Thursday, April 02, 2009

"Difficult" hymns

My congregation has no regular choir - though we have some outstanding musical resources including a gifted organist and a dedicated music teacher with an angelic singing voice. Our music teacher has several choirs of school children that sing in the Divine Service from time to time, but we have had no luck in getting an adult choir started.

Musically, we tend to sing nearly the entire hymnal. And for not having a choir, our congregation does remarkably well.

Still, we are hobbled by not being able to make full use of some "difficult" hymns. Of course, all hymns cease being difficult when they become familiar - but getting over the hump without a choir is not an easy task.

I thought of three hymns that are difficult, and yet are magnificent hymns that I wish we could make better use of (and I'm sure I will come up with more upon further reflection):

1) O Kingly Love (LW 346) by Martin Franzmann.

Dr. Franzmann was a seminary professor who was not just a wordsmith, but one of the Missouri Synod's great poetic and prophetic voices. O Kingly Love calls to mind the Parable of the Wedding Feast - and is placed in the section of hymns labeled "The Gospel Call" - though I would have pegged it as a Eucharistic hymn.

The tune by Richard Hillert is haunting, but its chant-like qualities and the length of the hymn make it tough to sing. Though it was part of Lutheran Worship (LW), the hymn was not included in the Lutheran Service Book (LSB).

You can find a recording of it in November Feasts by the Schola Cantorum of St. Peter the Apostle - which is a fine collection of music that also includes Healy Willan's Te Deum.

We tried singing this occasionally when our congregation used LW. Since going to LSB, we haven't attempted it.

Here are the words to this hymn:

O Kingly Love, that faithfully
Didst keep thine ancient promises,
Didst bid the bidden come to thee,
The people thou didst choose to bless,

This day we raise
Our song of praise ,
Adoring thee,
That in the days
When alien sound
Had all but drowned
Thine ancient, true, and constant melody,
Thy mighty hand did make
A trumpet none could silence or mistake;
Thy living breath did blow for all the world to hear,
Living and clear
The feast is ready.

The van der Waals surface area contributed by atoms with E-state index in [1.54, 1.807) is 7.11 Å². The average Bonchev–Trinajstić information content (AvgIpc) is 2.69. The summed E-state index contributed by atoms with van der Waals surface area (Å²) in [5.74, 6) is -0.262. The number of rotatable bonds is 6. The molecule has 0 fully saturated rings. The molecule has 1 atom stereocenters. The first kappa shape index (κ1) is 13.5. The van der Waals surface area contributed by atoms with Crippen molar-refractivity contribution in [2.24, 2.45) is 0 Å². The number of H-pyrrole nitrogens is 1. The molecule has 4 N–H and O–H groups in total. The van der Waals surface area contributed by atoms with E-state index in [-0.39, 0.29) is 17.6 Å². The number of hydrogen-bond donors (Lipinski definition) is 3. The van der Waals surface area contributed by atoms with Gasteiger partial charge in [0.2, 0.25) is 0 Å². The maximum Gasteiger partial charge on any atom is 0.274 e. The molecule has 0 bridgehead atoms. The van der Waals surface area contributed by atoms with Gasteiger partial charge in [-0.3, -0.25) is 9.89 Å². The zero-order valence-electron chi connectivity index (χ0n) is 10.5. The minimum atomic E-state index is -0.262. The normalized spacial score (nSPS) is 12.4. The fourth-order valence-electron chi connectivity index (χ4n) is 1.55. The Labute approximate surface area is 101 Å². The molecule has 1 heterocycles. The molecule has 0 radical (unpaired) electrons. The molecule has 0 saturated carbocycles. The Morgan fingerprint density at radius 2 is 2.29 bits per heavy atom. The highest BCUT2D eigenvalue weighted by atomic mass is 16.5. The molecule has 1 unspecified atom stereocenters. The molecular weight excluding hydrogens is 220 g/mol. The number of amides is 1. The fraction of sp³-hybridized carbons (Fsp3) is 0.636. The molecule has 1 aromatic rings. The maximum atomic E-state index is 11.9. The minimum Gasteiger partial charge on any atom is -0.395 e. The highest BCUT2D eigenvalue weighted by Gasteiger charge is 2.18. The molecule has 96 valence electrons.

Come to the feast,
The good and the bad.
Come and be glad!
Greatest and least, Come to the feast!

O lavish Love, that didst prepare
A table bounteous as thy heart,
That men might leave their puny care
And taste and see how good thou Art


O seeking Love, thy hurrying feet
Go searching still to urge and call
The bad and good on ev'ry street
To fill thy boundless banquet hall.


O holy Love, thou canst not brook,
Man's cool and careless enmity;
O ruthless Love, thou wilt not look
On man robed in contempt of thee.

Final Refrain:
Thine echoes die;
Our deeds deny
Thy summoning;:
Our darkling cry,
Our meddling sound
Have all but drowned
That song that once made ev'ry echo ring.
Take up again, oh, take
The trumpet none can silence or mistake,
And blow once more for us and all the world to hear,
Living and clear
The feast is ready.
Come to the feast,
The good and the bad.
Come and be glad!
Greatest and least, Come to the feast!

2) I Bind Unto Myself This Day (a.k.a. St. Patrick's Breastplate) (LSB 604) att. St. Patrick.

This hymn is also long and has an unusual tune that is difficult for Lutherans both because of its Celtic rhythm and irregular meter. St. Patrick's Breastplate is a powerful rebuke of the forces of darkness, and is employed by the Pastoral Care Companion (p. 361) as a resource for pastors in dealing with "Occult Practices and Demonic Affliction" (p. 354ff). In these dark times, this is a beautiful hymn that both calls to mind for the faithful Lord's protection, and reminds the demons of their defeat and subjugation.

Although this hymn is in our hymnal, we haven't attempted it to my memory since I've been here.

Here are the words as they appear in our hymnals:

I bind unto myself today
The strong name of the Trinity
By invocation of the same,
The Three in One and One in Three.

I bind this day to me forever,
By power of faith, Christ’s incarnation,
His baptism in the Jordan River,
His cross of death for my salvation,
His bursting from the spiced tomb,
His riding up the heavenly way,
His coming at the day of doom,
I bind unto myself today.

I bind unto myself today
The virtues of the starlit heaven,
The glorious sun’s life giving ray,
The whiteness of the moon at even,
The flashing of the lightning free,
The whirling wind’s tempestuous shocks,
The stable earth, the deep salt sea,
Around the old eternal rocks.

I bind unto myself today
The power of God to hold and lead,
His eye to watch, his might to stay,
His ear to hearken to my need,
The wisdom of my god to teach,
His hand to guide, his shield to ward,
The Word of God to give me speech,
His heavenly host to be my guard.

I bind unto myself the name,
The strong name of the Trinity
By invocation of the same,
The Three in One and One in Three,
Of whom all nature has creation,
Eternal Father, Spirit, Word.
Praise to the Lord of my salvation;
Salvation is of Christ the Lord!

3) Thee We Adore, O Hidden Savior (LSB 640) by St. Thomas Aquinas.

This is a hymn rich in poetry, imagery, and Eucharistic theology written by the great doctor of the Church, St. Thomas. It has been sung by Christians for eight centuries, and was originally written in exquisite Latin verse. It is traditionally chanted according to plainsong mode five (based on ancient Gregorian chant).

The plainsong tune is haunting and other-worldly - but Gregorian Chant is not well known in most of our churches, and the natural way that Latin (whose words have repetitive endings owing to Latin's inflected grammatical structure) fits the chant is not quite as natural in Germanic languages (which includes English).